Segregation20 - The Origins of Jim Crow Segregation(No 19 Throughout most of the first half of the twentieth century the Southern states of the U.S were

Segregation20 - The Origins of Jim Crow Segregation(No 19...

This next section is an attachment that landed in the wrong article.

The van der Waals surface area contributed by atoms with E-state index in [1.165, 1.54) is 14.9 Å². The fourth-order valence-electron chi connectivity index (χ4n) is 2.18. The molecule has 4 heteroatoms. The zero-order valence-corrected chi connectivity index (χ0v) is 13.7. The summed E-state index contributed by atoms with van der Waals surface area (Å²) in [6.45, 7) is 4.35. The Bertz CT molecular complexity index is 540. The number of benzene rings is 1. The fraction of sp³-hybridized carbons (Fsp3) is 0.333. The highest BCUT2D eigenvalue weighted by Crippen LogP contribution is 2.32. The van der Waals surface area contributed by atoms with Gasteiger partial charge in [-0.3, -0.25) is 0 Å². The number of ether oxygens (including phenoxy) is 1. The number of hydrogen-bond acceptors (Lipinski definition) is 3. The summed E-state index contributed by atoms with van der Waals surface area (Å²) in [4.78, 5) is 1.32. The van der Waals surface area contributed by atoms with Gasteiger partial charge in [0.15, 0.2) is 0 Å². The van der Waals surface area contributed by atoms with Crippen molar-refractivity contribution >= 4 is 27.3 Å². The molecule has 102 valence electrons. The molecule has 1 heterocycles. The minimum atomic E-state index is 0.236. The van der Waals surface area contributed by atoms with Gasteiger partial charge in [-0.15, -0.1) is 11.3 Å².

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The Origins of Jim Crow Segregation (No. 19) Throughout most of the first half of the twentieth century, the Southern states of the U.S. were sharply segregated into two societies: one white and one black, in a system that became known as “Jim Crow.” 1 This is not to say that there was no mixing of the races. On the contrary: the fact that whites' and blacks' lives were so intimately tied up with one another in the South was what made segregation necessary in the minds of so many whites. Without segregation, white supremacy could not be maintained, for if black people were to have access to everything that whites did, there would exist no social basis for the subjugation of the "darker race.” The Purpose of Segregation It is very important to make a distinction between segregation and separation. The purpose of segregation was certainly not complete separation. It was about white supremacy: at an economic, social, and ultimately political level. Complete separation would have made white supremacy impossible, because it would mean that there would be no relations between whites and blacks, and thus no basis for racial subordination. If African- Americans were kept completely separate from whites, for example, it would not have been possible for whites to exploit them as a work force. Under the sort of premodern economy that existed in the post-Civil War South, the exploitation of black labor could not have occurred without relatively close contact between a worker and his employer or exploiter. What segregation did was to allow that contact to occur while preserving white supremacy. Segregation under Slavery Under slavery segregation had not usually been required to maintain white dominance. The institution of slavery itself insured that blacks and whites could mingle very intimately without there being any question of whites' superiority, since enslaved blacks had no legal status as persons, and none of the rights of citizens. They belonged to their masters who had both legal and physical control of them, and who thus - at least on the plantation - were able, to a very high degree, to control their slaves’ actions. The nature of plantation slavery was such that segregation would have been impractical in any case. Large planters wanted their slaves close by so that the latter could tend to the former’s needs. On large plantations, "house slaves” would, in most cases, actually live in their masters' house, for their masters' conveniences. Slaves helped their masters and their masters' families with the most intimate details of everyday life: black house servants helped white people dress and fanned them to sleep, while black "mammies" suckled white children, even chewing the food of babies that had not yet grown their teeth.

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